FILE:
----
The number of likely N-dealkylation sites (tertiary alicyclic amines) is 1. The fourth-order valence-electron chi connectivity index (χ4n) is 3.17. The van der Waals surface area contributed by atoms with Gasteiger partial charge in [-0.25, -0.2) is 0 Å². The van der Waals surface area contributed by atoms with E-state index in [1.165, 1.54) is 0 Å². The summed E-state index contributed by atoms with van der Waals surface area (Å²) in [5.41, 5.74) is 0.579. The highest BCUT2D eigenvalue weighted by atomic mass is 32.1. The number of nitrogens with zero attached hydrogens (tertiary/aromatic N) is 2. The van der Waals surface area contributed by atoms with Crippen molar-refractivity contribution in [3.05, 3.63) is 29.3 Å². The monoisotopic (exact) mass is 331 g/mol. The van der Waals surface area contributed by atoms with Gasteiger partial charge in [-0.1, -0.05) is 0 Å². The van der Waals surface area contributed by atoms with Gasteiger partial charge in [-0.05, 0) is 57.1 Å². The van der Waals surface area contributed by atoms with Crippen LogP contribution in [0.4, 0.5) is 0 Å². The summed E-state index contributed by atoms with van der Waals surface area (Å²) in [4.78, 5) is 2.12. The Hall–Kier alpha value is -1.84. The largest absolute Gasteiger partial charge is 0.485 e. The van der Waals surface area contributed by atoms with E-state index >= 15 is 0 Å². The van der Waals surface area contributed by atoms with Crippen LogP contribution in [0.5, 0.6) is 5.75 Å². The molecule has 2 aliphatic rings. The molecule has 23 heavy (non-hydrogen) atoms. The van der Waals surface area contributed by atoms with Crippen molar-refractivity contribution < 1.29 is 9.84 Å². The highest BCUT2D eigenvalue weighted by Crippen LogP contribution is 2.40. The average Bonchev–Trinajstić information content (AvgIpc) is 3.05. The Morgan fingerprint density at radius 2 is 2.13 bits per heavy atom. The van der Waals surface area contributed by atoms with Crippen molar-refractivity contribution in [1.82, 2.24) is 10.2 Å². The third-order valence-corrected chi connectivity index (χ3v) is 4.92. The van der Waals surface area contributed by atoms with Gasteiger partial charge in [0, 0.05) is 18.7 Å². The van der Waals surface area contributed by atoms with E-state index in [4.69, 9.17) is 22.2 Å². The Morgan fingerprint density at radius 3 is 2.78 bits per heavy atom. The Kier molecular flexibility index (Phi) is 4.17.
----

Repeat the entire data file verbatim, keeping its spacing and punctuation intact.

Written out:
The number of likely N-dealkylation sites (tertiary alicyclic amines) is 1. The fourth-order valence-electron chi connectivity index (χ4n) is 3.17. The van der Waals surface area contributed by atoms with Gasteiger partial charge in [-0.25, -0.2) is 0 Å². The van der Waals surface area contributed by atoms with E-state index in [1.165, 1.54) is 0 Å². The summed E-state index contributed by atoms with van der Waals surface area (Å²) in [5.41, 5.74) is 0.579. The highest BCUT2D eigenvalue weighted by atomic mass is 32.1. The number of nitrogens with zero attached hydrogens (tertiary/aromatic N) is 2. The van der Waals surface area contributed by atoms with Crippen molar-refractivity contribution in [3.05, 3.63) is 29.3 Å². The monoisotopic (exact) mass is 331 g/mol. The van der Waals surface area contributed by atoms with Gasteiger partial charge in [-0.1, -0.05) is 0 Å². The van der Waals surface area contributed by atoms with Gasteiger partial charge in [-0.05, 0) is 57.1 Å². The van der Waals surface area contributed by atoms with Crippen LogP contribution in [0.4, 0.5) is 0 Å². The summed E-state index contributed by atoms with van der Waals surface area (Å²) in [4.78, 5) is 2.12. The Hall–Kier alpha value is -1.84. The largest absolute Gasteiger partial charge is 0.485 e. The van der Waals surface area contributed by atoms with E-state index >= 15 is 0 Å². The van der Waals surface area contributed by atoms with Crippen LogP contribution in [0.5, 0.6) is 5.75 Å². The molecule has 2 aliphatic rings. The molecule has 23 heavy (non-hydrogen) atoms. The van der Waals surface area contributed by atoms with Crippen molar-refractivity contribution < 1.29 is 9.84 Å². The highest BCUT2D eigenvalue weighted by Crippen LogP contribution is 2.40. The average Bonchev–Trinajstić information content (AvgIpc) is 3.05. The Morgan fingerprint density at radius 2 is 2.13 bits per heavy atom. The van der Waals surface area contributed by atoms with Crippen molar-refractivity contribution in [1.82, 2.24) is 10.2 Å². The third-order valence-corrected chi connectivity index (χ3v) is 4.92. The van der Waals surface area contributed by atoms with Gasteiger partial charge in [0, 0.05) is 18.7 Å². The van der Waals surface area contributed by atoms with E-state index in [4.69, 9.17) is 22.2 Å². The Morgan fingerprint density at radius 3 is 2.78 bits per heavy atom. The Kier molecular flexibility index (Phi) is 4.17.